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Julian D. A. Wiseman
Abstract: There are 12 objects, identical in all respects except that one of these objects is a different weight, perhaps heavier, perhaps lighter. Determine which is the odd one out, and whether it is heavier or lighter, using only 3 weighings of an old-fashioned scale (which reports either that the left side is heavier, or that the right side is heavier, or that the two sides weigh the same).
There are 363 objects, …, using only 6 weighings, ….
There are (3w–3)/2 objects, …, using only w weighings, … (with w≥3).
Contents: Abstract, Publication history, Twelve objects in three weighings, Thirty-nine in four, One hundred and twenty in five, (3w–3)/2 in w
Publication history: here. Usual disclaimer and copyright terms apply.
We start with the case when w=3, and so there are 12 objects. Label these A to L. Weigh A&B&C&D versus E&F&G&H. If the scale balances, then move down to the next weighing in the table (which is A&K v I&J). But if it tips to the left (so that A+B+C+D > E+F+G+H) then down and left; and if it tips to the right, then move down and right. After three weighings the label of the differently-weighted object is reached, suffixed with a “+” or “–” to indicate its type.
|A & B & C & D versus E & F & G & H|
|A & B & E versus C & D & F||A & K versus I & J||A & E & F versus B & G & H|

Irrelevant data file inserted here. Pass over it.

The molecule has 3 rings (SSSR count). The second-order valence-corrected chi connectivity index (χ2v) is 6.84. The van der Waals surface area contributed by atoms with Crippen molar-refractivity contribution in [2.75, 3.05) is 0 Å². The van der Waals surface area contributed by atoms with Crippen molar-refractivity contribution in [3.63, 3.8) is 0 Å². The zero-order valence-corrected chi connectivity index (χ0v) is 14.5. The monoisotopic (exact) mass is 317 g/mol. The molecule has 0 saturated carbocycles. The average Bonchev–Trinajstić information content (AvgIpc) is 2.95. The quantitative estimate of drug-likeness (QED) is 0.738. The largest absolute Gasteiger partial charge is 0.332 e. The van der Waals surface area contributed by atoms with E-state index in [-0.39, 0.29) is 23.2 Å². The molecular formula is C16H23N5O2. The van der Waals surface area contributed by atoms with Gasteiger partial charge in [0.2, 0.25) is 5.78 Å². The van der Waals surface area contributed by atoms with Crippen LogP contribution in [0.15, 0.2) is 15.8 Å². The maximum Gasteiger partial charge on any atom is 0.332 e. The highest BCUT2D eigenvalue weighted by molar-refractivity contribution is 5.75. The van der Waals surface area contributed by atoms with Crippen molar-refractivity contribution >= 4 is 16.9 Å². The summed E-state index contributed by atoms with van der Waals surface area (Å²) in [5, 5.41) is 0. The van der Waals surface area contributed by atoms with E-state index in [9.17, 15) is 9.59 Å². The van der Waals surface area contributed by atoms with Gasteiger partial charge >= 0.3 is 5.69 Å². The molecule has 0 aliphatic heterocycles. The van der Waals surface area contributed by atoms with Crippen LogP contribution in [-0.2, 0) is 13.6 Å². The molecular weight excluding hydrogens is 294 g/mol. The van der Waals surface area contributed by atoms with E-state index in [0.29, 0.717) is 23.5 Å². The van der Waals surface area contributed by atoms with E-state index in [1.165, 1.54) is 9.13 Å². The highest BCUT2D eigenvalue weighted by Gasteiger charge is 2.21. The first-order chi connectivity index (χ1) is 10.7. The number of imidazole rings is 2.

|A v B||G v H||C v D||I v J||A v L||I v J||E v F||C v D||G v H|
It is easy to prove that 12 is the maximum possible using only three weighings. Each weighing is either ‘left’, ‘draw’, or ‘right’, so three weighings have 33=27 possible outcomes. If there are n objects, then there are 2n possible states (as we don’t know whether the odd piece is heavier or lighter). So n≤13. Assume that n=13, and generate an impossibility. How many objects do we put on either side of the scale on the first weighing? Four is too few, because a draw leaves 10 states remaining (the 5 unused objects times the two possible differentnesses), which is more than can be distinguished using only two weighing (10>32). But five is too many, because a non-draw leaves 10 states: either one of the five on the heavier side is heavy, or one of the five on the lighter side is light. Hence 13 is impossible and so 12 is the maximum.